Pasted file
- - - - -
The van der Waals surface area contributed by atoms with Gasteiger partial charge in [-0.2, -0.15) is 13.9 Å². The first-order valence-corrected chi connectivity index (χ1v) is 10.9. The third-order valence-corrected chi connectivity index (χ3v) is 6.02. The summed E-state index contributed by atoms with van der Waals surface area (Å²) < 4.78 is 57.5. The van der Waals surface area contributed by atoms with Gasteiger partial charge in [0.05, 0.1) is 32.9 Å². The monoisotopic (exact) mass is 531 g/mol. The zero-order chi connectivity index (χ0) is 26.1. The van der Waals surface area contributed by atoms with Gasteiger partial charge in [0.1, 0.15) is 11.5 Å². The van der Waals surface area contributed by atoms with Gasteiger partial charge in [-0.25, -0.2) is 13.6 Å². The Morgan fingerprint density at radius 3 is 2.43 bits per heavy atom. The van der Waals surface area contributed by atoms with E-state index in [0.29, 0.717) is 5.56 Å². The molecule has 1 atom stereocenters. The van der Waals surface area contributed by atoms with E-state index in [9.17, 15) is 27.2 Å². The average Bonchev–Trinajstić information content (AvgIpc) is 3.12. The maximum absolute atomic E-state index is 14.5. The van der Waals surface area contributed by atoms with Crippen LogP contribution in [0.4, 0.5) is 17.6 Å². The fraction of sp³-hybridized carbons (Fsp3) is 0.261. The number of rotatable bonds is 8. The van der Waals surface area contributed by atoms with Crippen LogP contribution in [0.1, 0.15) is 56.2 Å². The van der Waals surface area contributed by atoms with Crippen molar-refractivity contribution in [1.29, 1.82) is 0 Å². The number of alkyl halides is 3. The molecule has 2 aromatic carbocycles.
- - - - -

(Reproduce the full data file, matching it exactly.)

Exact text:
The van der Waals surface area contributed by atoms with Gasteiger partial charge in [-0.2, -0.15) is 13.9 Å². The first-order valence-corrected chi connectivity index (χ1v) is 10.9. The third-order valence-corrected chi connectivity index (χ3v) is 6.02. The summed E-state index contributed by atoms with van der Waals surface area (Å²) < 4.78 is 57.5. The van der Waals surface area contributed by atoms with Gasteiger partial charge in [0.05, 0.1) is 32.9 Å². The monoisotopic (exact) mass is 531 g/mol. The zero-order chi connectivity index (χ0) is 26.1. The van der Waals surface area contributed by atoms with Gasteiger partial charge in [0.1, 0.15) is 11.5 Å². The van der Waals surface area contributed by atoms with Gasteiger partial charge in [-0.25, -0.2) is 13.6 Å². The Morgan fingerprint density at radius 3 is 2.43 bits per heavy atom. The van der Waals surface area contributed by atoms with E-state index in [0.29, 0.717) is 5.56 Å². The molecule has 1 atom stereocenters. The van der Waals surface area contributed by atoms with E-state index in [9.17, 15) is 27.2 Å². The average Bonchev–Trinajstić information content (AvgIpc) is 3.12. The maximum absolute atomic E-state index is 14.5. The van der Waals surface area contributed by atoms with Crippen LogP contribution in [0.4, 0.5) is 17.6 Å². The fraction of sp³-hybridized carbons (Fsp3) is 0.261. The number of rotatable bonds is 8. The van der Waals surface area contributed by atoms with Crippen LogP contribution in [0.1, 0.15) is 56.2 Å². The van der Waals surface area contributed by atoms with Crippen molar-refractivity contribution in [1.29, 1.82) is 0 Å². The number of alkyl halides is 3. The molecule has 2 aromatic carbocycles.